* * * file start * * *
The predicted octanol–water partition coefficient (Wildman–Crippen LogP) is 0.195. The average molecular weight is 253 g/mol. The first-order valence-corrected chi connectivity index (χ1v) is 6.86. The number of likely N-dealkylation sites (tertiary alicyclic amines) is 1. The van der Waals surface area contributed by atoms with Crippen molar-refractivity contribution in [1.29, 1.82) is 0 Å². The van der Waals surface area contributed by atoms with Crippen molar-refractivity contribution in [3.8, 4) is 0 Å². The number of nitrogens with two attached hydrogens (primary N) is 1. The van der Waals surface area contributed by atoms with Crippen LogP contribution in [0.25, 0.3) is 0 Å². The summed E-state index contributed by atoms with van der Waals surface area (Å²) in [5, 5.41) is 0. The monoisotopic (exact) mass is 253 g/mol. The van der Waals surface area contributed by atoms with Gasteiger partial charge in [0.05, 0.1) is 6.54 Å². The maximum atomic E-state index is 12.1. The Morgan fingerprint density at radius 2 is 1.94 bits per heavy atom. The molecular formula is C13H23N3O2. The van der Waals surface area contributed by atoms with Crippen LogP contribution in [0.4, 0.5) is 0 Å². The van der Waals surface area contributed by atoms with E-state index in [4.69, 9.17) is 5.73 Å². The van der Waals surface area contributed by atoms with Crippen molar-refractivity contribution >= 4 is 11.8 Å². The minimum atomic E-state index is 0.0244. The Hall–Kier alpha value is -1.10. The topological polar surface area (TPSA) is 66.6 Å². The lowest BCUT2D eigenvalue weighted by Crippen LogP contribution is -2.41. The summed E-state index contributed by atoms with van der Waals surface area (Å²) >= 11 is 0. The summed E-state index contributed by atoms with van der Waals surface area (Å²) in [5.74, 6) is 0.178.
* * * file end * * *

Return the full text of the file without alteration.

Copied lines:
The predicted octanol–water partition coefficient (Wildman–Crippen LogP) is 0.195. The average molecular weight is 253 g/mol. The first-order valence-corrected chi connectivity index (χ1v) is 6.86. The number of likely N-dealkylation sites (tertiary alicyclic amines) is 1. The van der Waals surface area contributed by atoms with Crippen molar-refractivity contribution in [1.29, 1.82) is 0 Å². The van der Waals surface area contributed by atoms with Crippen molar-refractivity contribution in [3.8, 4) is 0 Å². The number of nitrogens with two attached hydrogens (primary N) is 1. The van der Waals surface area contributed by atoms with Crippen LogP contribution in [0.25, 0.3) is 0 Å². The summed E-state index contributed by atoms with van der Waals surface area (Å²) in [5, 5.41) is 0. The monoisotopic (exact) mass is 253 g/mol. The van der Waals surface area contributed by atoms with Gasteiger partial charge in [0.05, 0.1) is 6.54 Å². The maximum atomic E-state index is 12.1. The Morgan fingerprint density at radius 2 is 1.94 bits per heavy atom. The molecular formula is C13H23N3O2. The van der Waals surface area contributed by atoms with Crippen LogP contribution in [0.4, 0.5) is 0 Å². The van der Waals surface area contributed by atoms with E-state index in [4.69, 9.17) is 5.73 Å². The van der Waals surface area contributed by atoms with Crippen molar-refractivity contribution >= 4 is 11.8 Å². The minimum atomic E-state index is 0.0244. The Hall–Kier alpha value is -1.10. The topological polar surface area (TPSA) is 66.6 Å². The lowest BCUT2D eigenvalue weighted by Crippen LogP contribution is -2.41. The summed E-state index contributed by atoms with van der Waals surface area (Å²) >= 11 is 0. The summed E-state index contributed by atoms with van der Waals surface area (Å²) in [5.74, 6) is 0.178.